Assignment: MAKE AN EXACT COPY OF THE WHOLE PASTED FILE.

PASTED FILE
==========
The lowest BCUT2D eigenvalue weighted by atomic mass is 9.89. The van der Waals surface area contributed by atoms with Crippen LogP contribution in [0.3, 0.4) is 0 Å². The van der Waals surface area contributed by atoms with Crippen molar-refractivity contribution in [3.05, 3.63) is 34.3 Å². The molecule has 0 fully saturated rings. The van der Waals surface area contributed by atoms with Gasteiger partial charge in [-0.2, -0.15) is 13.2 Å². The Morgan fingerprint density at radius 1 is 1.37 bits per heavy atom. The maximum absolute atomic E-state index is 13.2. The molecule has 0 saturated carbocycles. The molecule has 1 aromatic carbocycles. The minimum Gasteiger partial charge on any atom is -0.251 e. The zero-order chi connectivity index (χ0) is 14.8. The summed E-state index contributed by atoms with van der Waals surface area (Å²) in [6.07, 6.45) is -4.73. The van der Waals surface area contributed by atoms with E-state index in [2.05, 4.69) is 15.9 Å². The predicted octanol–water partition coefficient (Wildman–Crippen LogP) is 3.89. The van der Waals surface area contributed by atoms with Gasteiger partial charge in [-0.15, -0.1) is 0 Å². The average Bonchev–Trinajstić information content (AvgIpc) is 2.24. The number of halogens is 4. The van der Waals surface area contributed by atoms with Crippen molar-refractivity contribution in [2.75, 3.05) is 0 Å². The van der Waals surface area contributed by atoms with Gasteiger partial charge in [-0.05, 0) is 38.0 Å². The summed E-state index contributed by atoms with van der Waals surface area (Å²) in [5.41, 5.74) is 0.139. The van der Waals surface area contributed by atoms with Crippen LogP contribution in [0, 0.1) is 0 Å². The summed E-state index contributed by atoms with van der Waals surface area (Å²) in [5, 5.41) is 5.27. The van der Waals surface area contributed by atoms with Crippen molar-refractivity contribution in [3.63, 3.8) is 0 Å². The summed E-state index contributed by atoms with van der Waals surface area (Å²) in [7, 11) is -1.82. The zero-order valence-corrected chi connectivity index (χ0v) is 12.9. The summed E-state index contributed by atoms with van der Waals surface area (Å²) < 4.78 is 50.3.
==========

The lowest BCUT2D eigenvalue weighted by atomic mass is 9.89. The van der Waals surface area contributed by atoms with Crippen LogP contribution in [0.3, 0.4) is 0 Å². The van der Waals surface area contributed by atoms with Crippen molar-refractivity contribution in [3.05, 3.63) is 34.3 Å². The molecule has 0 fully saturated rings. The van der Waals surface area contributed by atoms with Gasteiger partial charge in [-0.2, -0.15) is 13.2 Å². The Morgan fingerprint density at radius 1 is 1.37 bits per heavy atom. The maximum absolute atomic E-state index is 13.2. The molecule has 0 saturated carbocycles. The molecule has 1 aromatic carbocycles. The minimum Gasteiger partial charge on any atom is -0.251 e. The zero-order chi connectivity index (χ0) is 14.8. The summed E-state index contributed by atoms with van der Waals surface area (Å²) in [6.07, 6.45) is -4.73. The van der Waals surface area contributed by atoms with E-state index in [2.05, 4.69) is 15.9 Å². The predicted octanol–water partition coefficient (Wildman–Crippen LogP) is 3.89. The van der Waals surface area contributed by atoms with Gasteiger partial charge in [-0.15, -0.1) is 0 Å². The average Bonchev–Trinajstić information content (AvgIpc) is 2.24. The number of halogens is 4. The van der Waals surface area contributed by atoms with Crippen molar-refractivity contribution in [2.75, 3.05) is 0 Å². The van der Waals surface area contributed by atoms with Gasteiger partial charge in [-0.05, 0) is 38.0 Å². The summed E-state index contributed by atoms with van der Waals surface area (Å²) in [5.41, 5.74) is 0.139. The van der Waals surface area contributed by atoms with Crippen LogP contribution in [0, 0.1) is 0 Å². The summed E-state index contributed by atoms with van der Waals surface area (Å²) in [5, 5.41) is 5.27. The van der Waals surface area contributed by atoms with Crippen molar-refractivity contribution in [3.63, 3.8) is 0 Å². The summed E-state index contributed by atoms with van der Waals surface area (Å²) in [7, 11) is -1.82. The zero-order valence-corrected chi connectivity index (χ0v) is 12.9. The summed E-state index contributed by atoms with van der Waals surface area (Å²) < 4.78 is 50.3.